Formation of unstrained Si1−xGex. layers by high-dose 74Ge ion implantation in SIMOX

Formation of unstrained Si1−xGex. layers by high-dose 74Ge ion implantation in SIMOX

Nuclear Instruments and Methods in Physics Research B 84 (1994) 218-221 North-Holland NOMB Beam Interactions with Materials 6% Atoms Formation of u...

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Nuclear Instruments and Methods in Physics Research B 84 (1994) 218-221 North-Holland

NOMB

Beam Interactions with Materials 6% Atoms

Formation of unstrained Si I_,Ge, layers by high-dose 74Ge ion implantation in SIMOX B. HolEnder, S. Mantl, W. Michelsen, S. Mesters, A. Hartmann and L. Vescan Inst.fiir Schicht- und Ionentechnik, Forschungszentrum Jiilich, Postfach 1913, D-51 70 Jiilich, Germany D. Gerthsen Inst. fiir Festkiirperjorschung, Forschungszentrum Jiilich, Postfach 1913, D-51 70 Jiilich, Germany

Single crystalline, strain relieved Si, mxGex layers were fabricated on buried, amorphous SiO, by high-dose 74Ge ion implantation into the Si surface layer of SIMOX structures followed by thermal treatment. Ion implantation was performed with energies between 80 and 160 keV and ion doses between 1.5 x 10” and 3 x 10” cm-‘. Rutherford backscattering spectrometry, He+ ion channeling and transmission electron microscopy were employed to characterize layer thickness, stoichiometry and crystalline quality of the newly formed Si, _,Ge, layers. The Ge concentration x of the resulting Si, _xGe, layer can be chosen by using an appropriate implantation dose. Depending on implantation’ dose and energy, homogeneous Si,_,Ge, layers with Ge concentrations between x = 0.13 and 0.29 were obtained. Strain measurements by ion channeling confirmed complete strain relaxation of the Si, _xGe, layer after annealing.

1. Introduction Si/Si,-,Ge, heterostructures have been successfully applied to a number of semiconductor devices. The electronic properties of this materials system can be tuned by changing the composition or the strain in the individual layers. Recently, fast Si-based heterojunction bipolar transistors have been fabricated using a strained Si,_,Ge, layer as a base [1,2]. The active layers must be grown pseudomorphically to avoid detrimental strain relaxation and the formation of crystal defects. Pseudomorphic growth of Si/Si,_,Ge, heterostructures on Si substrates can only lead to compressively strained Si,_,Ge, layers and unstrained Si layers. To fully exploit the range of electronic properties, e.g. for the fabrication of n-channel modulation doped structures, silicon layers under tensile strain are also necessary to obtain the proper band alignment [3]. This requires the growth of relaxed Si,_,Ge, layers having a larger lattice parameter than Si, which serve as a virtual substrate. The basic problem of such layers is the formation of an array of misfit dislocations at the substrate interface, which usually launches a high density of threading dislocations extending to the surface of the buffer layer and leading to degradation of adjacent heterostructures. Recently, the crystalline quality has been considerably imprqved using thick, compositionally graded buffer layers [4,5]. In this paper, we investigate the formation of relaxed Si,-,Ge, on buried, amorphous SiO,. The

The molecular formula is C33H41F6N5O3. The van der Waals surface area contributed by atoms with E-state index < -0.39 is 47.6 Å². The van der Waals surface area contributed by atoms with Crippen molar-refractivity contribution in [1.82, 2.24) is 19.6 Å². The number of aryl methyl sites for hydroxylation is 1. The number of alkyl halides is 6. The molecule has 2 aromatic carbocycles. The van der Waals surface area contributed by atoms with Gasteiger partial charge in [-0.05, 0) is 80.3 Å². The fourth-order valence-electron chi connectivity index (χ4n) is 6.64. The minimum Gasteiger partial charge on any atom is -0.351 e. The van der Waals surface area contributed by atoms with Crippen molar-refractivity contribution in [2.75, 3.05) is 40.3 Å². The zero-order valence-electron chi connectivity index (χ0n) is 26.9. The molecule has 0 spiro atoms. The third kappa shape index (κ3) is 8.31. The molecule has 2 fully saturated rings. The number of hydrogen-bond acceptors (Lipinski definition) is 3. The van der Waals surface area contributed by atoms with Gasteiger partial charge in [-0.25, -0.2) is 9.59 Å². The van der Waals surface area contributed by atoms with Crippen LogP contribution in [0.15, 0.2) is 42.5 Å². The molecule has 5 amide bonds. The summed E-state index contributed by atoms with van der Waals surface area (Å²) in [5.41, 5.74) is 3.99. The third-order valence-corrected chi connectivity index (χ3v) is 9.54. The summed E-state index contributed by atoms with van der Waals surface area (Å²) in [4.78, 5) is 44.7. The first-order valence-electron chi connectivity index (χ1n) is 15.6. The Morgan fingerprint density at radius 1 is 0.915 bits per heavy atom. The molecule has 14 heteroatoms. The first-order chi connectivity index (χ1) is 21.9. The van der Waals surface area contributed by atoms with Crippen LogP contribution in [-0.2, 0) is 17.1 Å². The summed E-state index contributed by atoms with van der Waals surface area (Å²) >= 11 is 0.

Si,_,Ge, layers were prepared by high dose 74Ge ion implantation into the Si surface layer of SIMOX (Separation by IMplantation of Oxygen) wafers and subsequent thermal treatment. In these structures, the buried, amorphous SiO, layer separates the lattice mismatched Si I_xGex layer from the Si substrate. The crystalline/ amorphous interface between Si 1_xGe, and SiO, should act as a free surface in terms of misfit dislocation production. In addition, this concept extends the SIMOX technology also to the SiGe material system. Rutherford backscattering spectrometry (RBS) and ion channeling were used to analyze layer thicknesses, stoichiometry, implantation profiles and crystallinity. RBS spectra were evaluated using the RUMP code [6]. The microstructure was investigated by transmission electron microscopy @EM).

2. Experimental We used commercial, [loo] oriented 4 in. SIMOX wafers, n-type, lo-25 s2 cm [7]. The Si surface layer had a thickness of about 2000 A. 74Ge+ ion implantation was performed with energies between 80 and 160 keV and beam currents of typically 10 FA over an area of 4 cm’. Elevated implantation temperatures between 350 and 450°C were chosen to avoid amorphization and to enhance defect annealing [8]. RBS and channeling measurements were done with 1.4 MeV He+ ions

0168-583X/94/$07.00 0 1994 - Elsevier Science B.V. All rights reserved SSDI 0168-583X(93)E0377-S

B. Hokinder et al. / Formation of unstrained Si,

and a scattering angle of 170”. Random spectra were collected while continuously rotating the sample around the surface normal to avoid channeling effect:. The implanted samples were protected with a 2000 A SiO, layer prior to rapid thermal annealing (RTA), which was stripped before RBS analysis. RTA was performed under flowing argon. Photoluminescence (PL) was measured at 4.2 K using a Fourier transform spectrometer with a liquid nitrogen cooled Ge p-i-n diode as a detector. The samples were excited by Ar+ laser light with a power of _ 5 W/cm’.